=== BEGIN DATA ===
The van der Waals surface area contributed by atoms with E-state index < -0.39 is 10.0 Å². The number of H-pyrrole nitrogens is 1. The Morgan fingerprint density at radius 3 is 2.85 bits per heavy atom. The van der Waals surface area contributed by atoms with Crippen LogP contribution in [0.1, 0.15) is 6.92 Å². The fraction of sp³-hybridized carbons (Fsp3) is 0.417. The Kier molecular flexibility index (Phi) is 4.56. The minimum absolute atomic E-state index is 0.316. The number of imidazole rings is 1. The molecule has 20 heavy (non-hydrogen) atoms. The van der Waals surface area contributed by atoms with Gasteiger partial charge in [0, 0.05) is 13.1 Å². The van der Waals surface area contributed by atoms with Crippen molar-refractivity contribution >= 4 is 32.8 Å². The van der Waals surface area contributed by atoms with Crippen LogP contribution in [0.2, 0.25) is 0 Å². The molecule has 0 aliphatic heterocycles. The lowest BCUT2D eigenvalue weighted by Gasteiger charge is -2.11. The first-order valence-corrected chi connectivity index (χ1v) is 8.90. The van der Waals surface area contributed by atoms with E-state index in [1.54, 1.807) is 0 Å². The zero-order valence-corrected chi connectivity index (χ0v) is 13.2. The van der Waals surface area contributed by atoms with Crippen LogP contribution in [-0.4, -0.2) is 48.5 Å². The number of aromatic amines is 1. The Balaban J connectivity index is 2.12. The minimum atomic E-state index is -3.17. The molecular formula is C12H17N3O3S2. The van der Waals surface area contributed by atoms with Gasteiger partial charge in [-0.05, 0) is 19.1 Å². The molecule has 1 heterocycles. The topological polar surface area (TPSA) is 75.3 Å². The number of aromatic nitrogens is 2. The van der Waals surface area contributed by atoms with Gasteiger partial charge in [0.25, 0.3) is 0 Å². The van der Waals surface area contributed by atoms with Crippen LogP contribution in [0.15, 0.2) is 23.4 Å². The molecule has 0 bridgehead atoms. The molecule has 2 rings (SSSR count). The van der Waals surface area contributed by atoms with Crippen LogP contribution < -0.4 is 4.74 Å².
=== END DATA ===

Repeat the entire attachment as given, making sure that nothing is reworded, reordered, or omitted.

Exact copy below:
The van der Waals surface area contributed by atoms with E-state index < -0.39 is 10.0 Å². The number of H-pyrrole nitrogens is 1. The Morgan fingerprint density at radius 3 is 2.85 bits per heavy atom. The van der Waals surface area contributed by atoms with Crippen LogP contribution in [0.1, 0.15) is 6.92 Å². The fraction of sp³-hybridized carbons (Fsp3) is 0.417. The Kier molecular flexibility index (Phi) is 4.56. The minimum absolute atomic E-state index is 0.316. The number of imidazole rings is 1. The molecule has 20 heavy (non-hydrogen) atoms. The van der Waals surface area contributed by atoms with Gasteiger partial charge in [0, 0.05) is 13.1 Å². The van der Waals surface area contributed by atoms with Crippen molar-refractivity contribution >= 4 is 32.8 Å². The van der Waals surface area contributed by atoms with Crippen LogP contribution in [0.2, 0.25) is 0 Å². The molecule has 0 aliphatic heterocycles. The lowest BCUT2D eigenvalue weighted by Gasteiger charge is -2.11. The first-order valence-corrected chi connectivity index (χ1v) is 8.90. The van der Waals surface area contributed by atoms with E-state index in [1.54, 1.807) is 0 Å². The zero-order valence-corrected chi connectivity index (χ0v) is 13.2. The van der Waals surface area contributed by atoms with Crippen LogP contribution in [-0.4, -0.2) is 48.5 Å². The number of aromatic amines is 1. The Balaban J connectivity index is 2.12. The minimum atomic E-state index is -3.17. The molecular formula is C12H17N3O3S2. The van der Waals surface area contributed by atoms with Gasteiger partial charge in [-0.05, 0) is 19.1 Å². The molecule has 1 heterocycles. The topological polar surface area (TPSA) is 75.3 Å². The number of aromatic nitrogens is 2. The van der Waals surface area contributed by atoms with Gasteiger partial charge in [0.25, 0.3) is 0 Å². The van der Waals surface area contributed by atoms with Crippen LogP contribution in [0.15, 0.2) is 23.4 Å². The molecule has 0 bridgehead atoms. The molecule has 2 rings (SSSR count). The van der Waals surface area contributed by atoms with Crippen LogP contribution < -0.4 is 4.74 Å².